We have to let go of assumptions that our friends and sometimes even family will lovingly accept our need to parent differently. We have to let go of the expectation that friends and sometimes family will understand our child’s unique needs. We begrudgingly let go of expecting people to see the strengths above our kids’ challenges. We let go of the nurturing safety we expected from the outside world, let alone our intimate circles, when we brought our complex and fabulous twice exceptional children into this world.

Letting Go of Expectations – of Ourselves

Another type of letting go requires us to check ourselves so we don’t do exactly what disillusions us about others.  Yes, as parents of 2e kids we need to let go of preconceived notions, and boiler plate parenting, of ways we were parented or our peers are parenting. We learn to ignore certain behaviors, check our adult egos at the door and get down and dirty with what lies behind perplexing and challenging behavior.

In our disappointment with the world around us, we have to embrace a new way of thinking, responding, reacting. We must role model what we wish others had done when we started this parenting journey. If we don’t let go and instead remain rigid, we role model to our kids exactly the behaviors we are so disappointed in the rest of the world for demonstrating. Adhering to set expectations we risk role modeling having to be right, having to stay the course of proven failure just to remain the same. This is exactly the opposite of who our 2e kids are and the most amazing thing about them – their ability to approach the world in an organically different way. In order to be outside the box, one has to let go of the structure. You have to forge new walls – flexible walls, that allow you to thoughtfully respond to situations you haven’t been in before or in ways you’ve never observed.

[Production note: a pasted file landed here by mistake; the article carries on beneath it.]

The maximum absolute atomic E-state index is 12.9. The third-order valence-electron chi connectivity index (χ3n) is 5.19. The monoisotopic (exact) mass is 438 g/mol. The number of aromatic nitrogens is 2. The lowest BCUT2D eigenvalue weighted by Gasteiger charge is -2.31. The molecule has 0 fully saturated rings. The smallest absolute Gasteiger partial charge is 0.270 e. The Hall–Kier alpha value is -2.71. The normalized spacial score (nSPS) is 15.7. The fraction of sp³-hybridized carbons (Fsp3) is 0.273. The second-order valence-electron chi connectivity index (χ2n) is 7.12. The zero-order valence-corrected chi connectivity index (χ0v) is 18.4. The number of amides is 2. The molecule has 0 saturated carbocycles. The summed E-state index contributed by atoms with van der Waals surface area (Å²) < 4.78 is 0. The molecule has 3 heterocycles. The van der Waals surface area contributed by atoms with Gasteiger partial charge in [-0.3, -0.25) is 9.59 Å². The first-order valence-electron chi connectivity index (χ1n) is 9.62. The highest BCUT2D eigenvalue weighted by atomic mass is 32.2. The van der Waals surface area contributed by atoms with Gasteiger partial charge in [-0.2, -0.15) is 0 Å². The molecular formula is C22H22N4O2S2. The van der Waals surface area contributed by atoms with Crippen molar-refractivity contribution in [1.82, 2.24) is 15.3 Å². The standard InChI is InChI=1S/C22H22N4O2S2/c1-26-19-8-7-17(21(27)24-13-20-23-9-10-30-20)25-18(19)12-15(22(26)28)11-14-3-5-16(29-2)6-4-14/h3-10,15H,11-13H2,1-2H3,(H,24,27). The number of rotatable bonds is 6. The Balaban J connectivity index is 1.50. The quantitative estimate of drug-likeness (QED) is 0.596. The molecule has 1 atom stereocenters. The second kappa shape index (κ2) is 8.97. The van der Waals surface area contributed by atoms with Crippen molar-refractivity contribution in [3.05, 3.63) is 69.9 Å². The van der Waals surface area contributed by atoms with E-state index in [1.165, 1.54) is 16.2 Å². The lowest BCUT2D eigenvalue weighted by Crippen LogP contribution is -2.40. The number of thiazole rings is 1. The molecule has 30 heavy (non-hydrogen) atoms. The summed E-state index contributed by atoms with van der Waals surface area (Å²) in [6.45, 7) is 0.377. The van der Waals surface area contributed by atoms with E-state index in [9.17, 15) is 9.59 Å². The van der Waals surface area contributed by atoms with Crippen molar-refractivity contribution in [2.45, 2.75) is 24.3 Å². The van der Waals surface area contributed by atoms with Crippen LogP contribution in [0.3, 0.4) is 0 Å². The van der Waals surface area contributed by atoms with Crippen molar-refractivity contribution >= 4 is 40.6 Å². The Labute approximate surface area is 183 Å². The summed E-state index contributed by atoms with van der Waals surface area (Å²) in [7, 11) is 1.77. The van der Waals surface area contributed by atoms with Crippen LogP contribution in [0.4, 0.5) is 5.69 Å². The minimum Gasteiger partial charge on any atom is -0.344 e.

Letting go includes creating new ways as parents, spouses, and educators. We turn into advocates 24/7 for our kids and for ourselves. This gradual and sometimes painful growth may leave a trail of broken relationships behind on this path toward patient and enlightened behavior. But one thing is for sure, this road can lead toward enduring, meaningful and fulfilling relationships.

All forms of letting go can be terrifying, result in monumental transitions, and test our inner strength and resilience. But they are also exhilarating – like learning and communicating in a new language. Letting go opens up new doors and allows us to grow in ways that affect us and our children everlastingly. By letting go we are propelled forward, bringing our children and students along with us for a glorious ride.

Julie F. Skolnick M.A., J.D.
Author: Julie F. Skolnick M.A., J.D.

Julie Skolnick, M.A., J.D., is the Founder of With Understanding Comes Calm, LLC, through which she passionately guides parents of gifted and distractible children, mentors 2e adults, and collaborates with and advises educators and professionals on bringing out the best and raising self-confidence in their students and clients.

Picture of Julie F. Skolnick M.A., J.D.

Julie F. Skolnick M.A., J.D.

Julie Skolnick, M.A., J.D., is the Founder of With Understanding Comes Calm, LLC, through which she passionately guides parents of gifted and distractible children, mentors 2e adults, and collaborates with and advises educators and professionals on bringing out the best and raising self-confidence in their students and clients.

4 Responses

  1. Mentoring 2E families, letting go of expectations, allowing our complex 2E kids to be who they are and to be where they are on their own journey. We are the observers and their support system. Letting go of the driver’s seat and allowing them to take the wheel and learn how to become resonsible adults, with all of their complexities. Whew! ♡